Private Client Review & Outlook

06.06.2024

Insights & Observations

Economic, Public Policy, and Fed Developments

  • In some ways the April PCE inflation report, released in late May, was the inverse of February’s; it met the consensus +0.2% mark, but by the barest possible margin. The reported +0.249% was only 0.001% shy of an upside surprise. Still, it technically met expectations, and under the surface, categories continued to trend in the right direction. Services inflation continues to slow and has fallen back to roughly the (encouraging) rate of the second half of last year before the early 2024 blip. If the market was wrong about February, then a positive response to April feels like a restoration of balance.
  • This follows earlier improvement in CPI inflation, where headline and core at +0.3% beat by a tenth and were in line, respectively. Improvement was driven by the further slowdown in shelter costs we have been looking for, as well as a drop in the Fed’s preferred services ex-housing “supercore” (which is still too hot but after spiking in the start of the year is now in a downtrend). Core inflation’s annual +3.6% increase now represents the lowest in 3 years.
  • That said, progress may be slower from here. The second half of 2023 was a period of benign inflation driven by falling energy prices and supply chain normalization. With low readings dropping out of the trailing year over the summer and fall, improvement will be slow (which the Fed expects; the last “dot plot” foresaw +2.6% core PCE inflation at year-end, only slightly below the current +2.8%). For the remainder of the year, annual rates may be less useful in measuring changes in inflation than 3-month annualized rates as they better compensate for base effects.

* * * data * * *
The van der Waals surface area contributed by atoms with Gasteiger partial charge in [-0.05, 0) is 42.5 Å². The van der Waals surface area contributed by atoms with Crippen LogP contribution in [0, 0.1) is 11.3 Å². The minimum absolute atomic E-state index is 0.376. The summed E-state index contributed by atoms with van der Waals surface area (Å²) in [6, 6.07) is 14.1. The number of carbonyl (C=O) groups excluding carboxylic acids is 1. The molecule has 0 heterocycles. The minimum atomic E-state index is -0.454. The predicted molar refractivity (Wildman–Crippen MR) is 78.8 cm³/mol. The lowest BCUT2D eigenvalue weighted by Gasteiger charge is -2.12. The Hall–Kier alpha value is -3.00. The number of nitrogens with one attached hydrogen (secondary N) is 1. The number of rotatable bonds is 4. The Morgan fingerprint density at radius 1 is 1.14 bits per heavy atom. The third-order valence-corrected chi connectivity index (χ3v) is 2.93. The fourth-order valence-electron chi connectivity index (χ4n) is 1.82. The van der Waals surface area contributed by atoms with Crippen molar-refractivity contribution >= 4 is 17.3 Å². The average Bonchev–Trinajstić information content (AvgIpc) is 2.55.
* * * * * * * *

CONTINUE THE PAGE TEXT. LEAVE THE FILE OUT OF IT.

• There was an interesting dynamic between weaker than expected retail sales and personal spending, and higher than expected consumer confidence, in April as well. While markets were quick to hypothesize slowing growth, there is a possible alternative explanation. March spending was abnormally strong, boosted by an extremely early Easter holiday and a large Amazon spring sale. Some pullback in spending makes sense; we suggest waiting for May data due out in June before passing judgement.
  • Still, a large amount of economic data published in May does suggest a decelerating economy. Notably, the Fed’s “Beige Book” survey reports “slight to moderate” growth in most districts, with Boston and San Francisco reporting flat growth, while the ISM Manufacturing data released on 6/1 showed an unexpected contraction. A larger than anticipated drop in the prices paid component did cause a Treasury rally, however. We’d reiterate slowing is generally good – stripping out net trade and inventory components, strong Q1 growth (that the second revisions tempered only slightly) represents three straight quarters of above trendline demand, and for the Fed to achieve their targeted “soft landing,” growth will likely have to slow slightly from its currently elevated rate.
  • Fed speakers garnered a lot of attention in mid-May during an otherwise quiet macro period. Several speakers suggested they would want several more good inflation releases before cutting the Fed Funds Rate, and Neel Kashkari, one of the most dovish members of the FOMC, mentioned at month-end that the Fed hadn’t “entirely ruled out” a rate hike. Context matters here. The market hasn’t priced in more than a 50% chance of a hike before September (by when we’ll have had three more CPI and two more PCE reports) in nearly two months, and Kashkari’s comments are literally true of a data dependent Fed and were probably given more weight by the market than intended.

Equity News and Notes

A Look At The Markets

  • Stocks rebounded in May with the S&P 500 and Nasdaq enjoying 5-week winning streaks before declining over the final week. The S&P 500 gained 4.8%, its strongest May performance since way back in 2009, raising YTD total return to +11.3%. The Nasdaq rose 6.9% while the DJIA returned a more modest +2.3%. The Energy sector was the sole decliner, falling 1% as WTI crude closed back below $80/barrel, down 6% on the month. Technology led, advancing nearly 10% on sustained strength from the mega caps.